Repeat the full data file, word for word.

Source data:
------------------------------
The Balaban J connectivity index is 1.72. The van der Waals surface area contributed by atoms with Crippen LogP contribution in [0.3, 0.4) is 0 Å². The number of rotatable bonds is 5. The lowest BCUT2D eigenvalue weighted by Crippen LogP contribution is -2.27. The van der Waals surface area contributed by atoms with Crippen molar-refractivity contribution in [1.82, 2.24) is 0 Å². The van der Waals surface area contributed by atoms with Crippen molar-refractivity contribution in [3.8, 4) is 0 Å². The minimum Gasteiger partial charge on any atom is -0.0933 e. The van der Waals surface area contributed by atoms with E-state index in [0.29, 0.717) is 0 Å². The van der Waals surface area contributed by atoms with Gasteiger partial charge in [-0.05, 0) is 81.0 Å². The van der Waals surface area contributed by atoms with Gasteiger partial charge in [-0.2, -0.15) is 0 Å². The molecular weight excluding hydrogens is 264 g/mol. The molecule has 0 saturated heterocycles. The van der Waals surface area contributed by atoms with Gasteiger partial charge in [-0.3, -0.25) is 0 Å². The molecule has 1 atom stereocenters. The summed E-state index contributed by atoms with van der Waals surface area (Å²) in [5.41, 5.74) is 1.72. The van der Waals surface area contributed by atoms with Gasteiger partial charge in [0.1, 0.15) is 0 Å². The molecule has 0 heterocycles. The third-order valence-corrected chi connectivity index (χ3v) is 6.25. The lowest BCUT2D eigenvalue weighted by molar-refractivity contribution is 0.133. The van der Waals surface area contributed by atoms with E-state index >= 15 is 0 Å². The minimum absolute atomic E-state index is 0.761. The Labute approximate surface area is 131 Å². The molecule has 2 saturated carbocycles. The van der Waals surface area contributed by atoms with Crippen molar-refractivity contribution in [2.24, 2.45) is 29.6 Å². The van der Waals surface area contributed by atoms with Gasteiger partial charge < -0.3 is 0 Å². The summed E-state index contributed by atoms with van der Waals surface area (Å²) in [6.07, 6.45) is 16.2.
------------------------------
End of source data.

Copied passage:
The Balaban J connectivity index is 1.72. The van der Waals surface area contributed by atoms with Crippen LogP contribution in [0.3, 0.4) is 0 Å². The number of rotatable bonds is 5. The lowest BCUT2D eigenvalue weighted by Crippen LogP contribution is -2.27. The van der Waals surface area contributed by atoms with Crippen molar-refractivity contribution in [1.82, 2.24) is 0 Å². The van der Waals surface area contributed by atoms with Crippen molar-refractivity contribution in [3.8, 4) is 0 Å². The minimum Gasteiger partial charge on any atom is -0.0933 e. The van der Waals surface area contributed by atoms with E-state index in [0.29, 0.717) is 0 Å². The van der Waals surface area contributed by atoms with Gasteiger partial charge in [-0.05, 0) is 81.0 Å². The van der Waals surface area contributed by atoms with Gasteiger partial charge in [-0.2, -0.15) is 0 Å². The molecular weight excluding hydrogens is 264 g/mol. The molecule has 0 saturated heterocycles. The van der Waals surface area contributed by atoms with Gasteiger partial charge in [-0.3, -0.25) is 0 Å². The molecule has 1 atom stereocenters. The summed E-state index contributed by atoms with van der Waals surface area (Å²) in [5.41, 5.74) is 1.72. The van der Waals surface area contributed by atoms with Gasteiger partial charge in [0.1, 0.15) is 0 Å². The molecule has 0 heterocycles. The third-order valence-corrected chi connectivity index (χ3v) is 6.25. The lowest BCUT2D eigenvalue weighted by molar-refractivity contribution is 0.133. The van der Waals surface area contributed by atoms with E-state index >= 15 is 0 Å². The minimum absolute atomic E-state index is 0.761. The Labute approximate surface area is 131 Å². The molecule has 2 saturated carbocycles. The van der Waals surface area contributed by atoms with Crippen molar-refractivity contribution in [2.24, 2.45) is 29.6 Å². The van der Waals surface area contributed by atoms with Gasteiger partial charge < -0.3 is 0 Å². The summed E-state index contributed by atoms with van der Waals surface area (Å²) in [6.07, 6.45) is 16.2.